• Recognize key roles beyond teachers such as school leaders and district education officials who play vital leadership roles. They need regular communication with the government to understand what is expected of them and how to support students, teachers, and parents. Global School Leaders provide examples of how school leaders around the world are responding to the crisis.

Vision 2: Developing learning teams

  • Use learning teams to help facilitate a coordinated response so no child is left behind. Learning teams leverage the existing expertise and human capacity of the entire system – teachers, school leaders, support staff, trainee teachers, parents, community volunteers, and others working together (remotely, if necessary) to support learning. This requires clear roles and expectations of each team member, regular communication and support, and coordinated teamwork to ensure that every child is learning. Education Development Trust suggests building teams could include redeploying existing roles in new ways, such as using supervisors or inspectors to review the resource delivery arrangements of schools or tasking curriculum teams with the development of remote assessment.
  • Leverage dedicated community workers – trained education volunteers, members of a community-based organization or national service program, or community health workers – to provide additional support around inclusion and well-being for the most vulnerable children, especially girls. In sub-Saharan Africa, Camfed Learner Guides – young women mentors from the community – deliver pastoral curriculum focused on psycho-social, health, and welfare issues. They create an important home-school link, following up with children who drop out and working with communities to keep vulnerable girls safe from child marriage. The program has improved outcomes for students, especially girls. Countries should use school closures as an opportunity to leverage community workers to increase parental engagement in student learning and deepen parent-educator relationships.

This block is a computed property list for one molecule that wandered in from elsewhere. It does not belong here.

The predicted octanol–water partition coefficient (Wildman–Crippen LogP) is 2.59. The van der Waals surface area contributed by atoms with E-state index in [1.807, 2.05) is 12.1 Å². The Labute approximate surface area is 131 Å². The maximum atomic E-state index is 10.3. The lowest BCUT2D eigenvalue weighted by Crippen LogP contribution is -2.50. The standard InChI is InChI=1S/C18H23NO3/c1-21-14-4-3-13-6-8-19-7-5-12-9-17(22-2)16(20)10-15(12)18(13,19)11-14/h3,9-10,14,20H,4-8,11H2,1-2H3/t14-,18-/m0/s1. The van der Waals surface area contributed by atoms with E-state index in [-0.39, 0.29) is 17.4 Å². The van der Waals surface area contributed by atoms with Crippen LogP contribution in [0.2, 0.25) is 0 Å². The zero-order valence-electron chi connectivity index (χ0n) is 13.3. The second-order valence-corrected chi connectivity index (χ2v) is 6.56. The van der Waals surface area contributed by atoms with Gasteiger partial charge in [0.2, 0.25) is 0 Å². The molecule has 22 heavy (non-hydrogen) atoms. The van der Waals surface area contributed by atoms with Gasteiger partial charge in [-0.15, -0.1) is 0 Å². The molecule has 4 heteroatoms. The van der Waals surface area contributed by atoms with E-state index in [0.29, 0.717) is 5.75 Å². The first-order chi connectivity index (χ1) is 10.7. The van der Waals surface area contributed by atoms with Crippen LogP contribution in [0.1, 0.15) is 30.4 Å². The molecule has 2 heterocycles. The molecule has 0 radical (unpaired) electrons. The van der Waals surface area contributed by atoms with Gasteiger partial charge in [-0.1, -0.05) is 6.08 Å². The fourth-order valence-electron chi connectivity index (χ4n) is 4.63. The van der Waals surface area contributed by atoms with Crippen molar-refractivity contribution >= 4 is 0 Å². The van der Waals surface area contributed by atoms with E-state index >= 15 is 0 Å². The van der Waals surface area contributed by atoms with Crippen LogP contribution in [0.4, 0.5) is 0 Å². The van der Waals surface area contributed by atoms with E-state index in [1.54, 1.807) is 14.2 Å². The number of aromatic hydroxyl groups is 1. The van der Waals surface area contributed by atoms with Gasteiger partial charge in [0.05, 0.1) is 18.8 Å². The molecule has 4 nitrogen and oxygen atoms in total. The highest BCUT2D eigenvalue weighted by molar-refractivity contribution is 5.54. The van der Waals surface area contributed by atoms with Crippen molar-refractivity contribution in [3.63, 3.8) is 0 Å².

• Support teamwork and collaboration with appropriate structures and practices. Studies show that peer and professional learning communities can support improved teaching and learner outcomes and motivation but need formal support from a school or district leader, strong facilitation, access to expertise, and the ability to harness social media.

Harnessing new workforce design to help respond to COVID-19